Learning the role of radicals in reading Chinese

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Summary Table

  • Node Title: Semantic Radicals Study
  • Researchers: Susan Dunlap, Ying Liu, Charles Perfetti, Sue-mei Wu
  • PIs: Charles Perfetti, Ying Liu, Min Wang
  • Others who have contributed 160 hours or more:
  • Graduate Students: Susan Dunlap
  • Study Start Date Sep 1, 2005
  • Study End Date Dec 31, 2006
  • LearnLab Site and Courses , CMU Chinese Online
  • Number of Students: 20
  • Total Participant Hours for the study: 60
  • Data in the Data Shop: in progress


Does providing reliable semantic information help second language learners acquire new words? Two experiments investigated whether adult learners of Chinese benefited from explicit instruction of semantic information when learning new characters. We manipulated whether semantic information was a reliable cue to word meaning and whether predictability was taught explicitly. We measured learning outcomes with translation and semantic judgment tasks.


Semantic radical; Explicit instruction; Implicit instruction; Cue validity

Research Question

Does providing reliable semantic information help second language learners acquire new words?


A background and significance section that briefly summarizes prior work on the research question and why it is important to answer it

Previous research has shown that non-native learners of Chinese do not discern the presence of helpful cues in the orthography unless such relationships are taught explicitly (Taft & Chung, 1999). But because semantic cues in Chinese are not always reliable predictors of word meaning (Hanley, 2005; Shu, Chen, Anderson, Wu, & Xuan, 2003), it may actually be more confusing for a beginning learner to be taught these relationships. The aim of this study was to determine how reliability of cues can affect learning. As in every language, Chinese has rules and exceptions to those rules. The written form of Chinese contains a high percentage of compound characters, which are single, one-syllable words made up of semantic and phonetic radicals. These radicals, or linguistic subcomponents, often provide cues to the character’s meaning and pronunciation. However, a reader cannot rely solely on using this strategy to decode new words in Chinese. Therefore, we wanted to ascertain whether it is helpful to teach the sometimes ambiguous relationship between linguistic subcomponents and whole word definitions.

Dependent variables

The dependent variables, which are observable and typically measure competence, motivation, interaction, meta-learning, or some other pedagogically desirable outcome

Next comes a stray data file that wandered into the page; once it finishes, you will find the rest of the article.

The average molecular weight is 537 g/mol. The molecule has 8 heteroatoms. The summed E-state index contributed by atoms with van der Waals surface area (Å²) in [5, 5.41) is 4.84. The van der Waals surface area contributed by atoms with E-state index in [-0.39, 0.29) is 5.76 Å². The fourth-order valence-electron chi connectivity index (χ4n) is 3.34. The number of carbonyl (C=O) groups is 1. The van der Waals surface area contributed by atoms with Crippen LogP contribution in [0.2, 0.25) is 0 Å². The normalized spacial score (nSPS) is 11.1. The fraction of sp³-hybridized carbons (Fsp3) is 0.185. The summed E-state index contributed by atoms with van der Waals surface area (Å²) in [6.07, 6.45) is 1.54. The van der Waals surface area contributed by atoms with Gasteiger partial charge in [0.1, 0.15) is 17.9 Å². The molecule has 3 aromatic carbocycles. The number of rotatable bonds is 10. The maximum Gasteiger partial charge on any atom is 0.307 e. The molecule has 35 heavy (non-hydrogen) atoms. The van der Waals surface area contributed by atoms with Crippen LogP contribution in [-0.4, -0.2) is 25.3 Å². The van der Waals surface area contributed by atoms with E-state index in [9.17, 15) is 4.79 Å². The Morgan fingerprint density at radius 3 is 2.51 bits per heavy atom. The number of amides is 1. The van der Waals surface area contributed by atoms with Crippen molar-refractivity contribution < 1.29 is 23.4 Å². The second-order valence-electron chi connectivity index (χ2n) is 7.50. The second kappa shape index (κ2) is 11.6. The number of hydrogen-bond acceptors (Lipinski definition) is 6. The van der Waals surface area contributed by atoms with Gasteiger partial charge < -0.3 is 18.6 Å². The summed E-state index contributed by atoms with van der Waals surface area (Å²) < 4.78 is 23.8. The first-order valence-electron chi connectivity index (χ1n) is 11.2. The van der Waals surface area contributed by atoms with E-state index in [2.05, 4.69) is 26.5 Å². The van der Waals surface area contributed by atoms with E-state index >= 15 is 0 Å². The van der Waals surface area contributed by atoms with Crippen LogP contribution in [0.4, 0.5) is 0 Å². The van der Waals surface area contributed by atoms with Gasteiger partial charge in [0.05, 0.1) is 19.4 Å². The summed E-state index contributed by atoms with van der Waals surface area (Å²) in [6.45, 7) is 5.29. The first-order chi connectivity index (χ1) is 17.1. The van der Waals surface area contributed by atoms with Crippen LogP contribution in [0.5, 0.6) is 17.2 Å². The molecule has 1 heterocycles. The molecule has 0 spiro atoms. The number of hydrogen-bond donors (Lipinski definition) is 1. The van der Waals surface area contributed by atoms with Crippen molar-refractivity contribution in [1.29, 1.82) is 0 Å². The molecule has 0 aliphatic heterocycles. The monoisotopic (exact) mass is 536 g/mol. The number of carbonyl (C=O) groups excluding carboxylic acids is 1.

Normal post-test measures: - accuracy and response time on a semantic category judgment task with previously learned items (Experiment 1)

- accuracy of translating previously learned Chinese characters into English (Experiment 2)

Transfer measure: - accuracy on a multiple-choice translation task with new Characters (Experiments 1 and 2)

Independent variables

The independent variables, which are typically include instructional environment, activity or method, and perhaps some student characteristics, such as gender or first language

Training condition was either explicit (information was provided about the semantic radical’s meaning in relation to meaning of the character) or implicit (no additional information was provided). Being explicit about the radical is an instance of feature focusing instructional method. Each semantic radical was either reliable (its meaning was associated with the meaning of the characters) or unreliable (its meaning was unrelated to the meaning of the character in which it appeared).

== Hypothesis The hypothesis, which is a concise statement of the relationship among the variables that answers the research question

We predict an interaction between reliability and explicitness, such that learners will perform better on items studied in the explicit condition compared to the implicit condition, and this effect will be greater for characters with reliable semantic radicals than characters with unreliable semantic radicals.


Preliminary analyses show that providing semantic cues promoted retention of target characters and aided in transferring knowledge to new characters. Reliability of cues had no additional effect on retention or transfer.


An explanation, which is short (a paragraph or two) and typically mentions unobservable, hypothetical attributes of the students (e.g., the students’ knowledge or motivation) and cognitive or social processes that affect them

We theorize that learners benefit from being taught the connection between semantic subcomponents of words and the meanings of words, and they adopt this strategy in learning new vocabulary.


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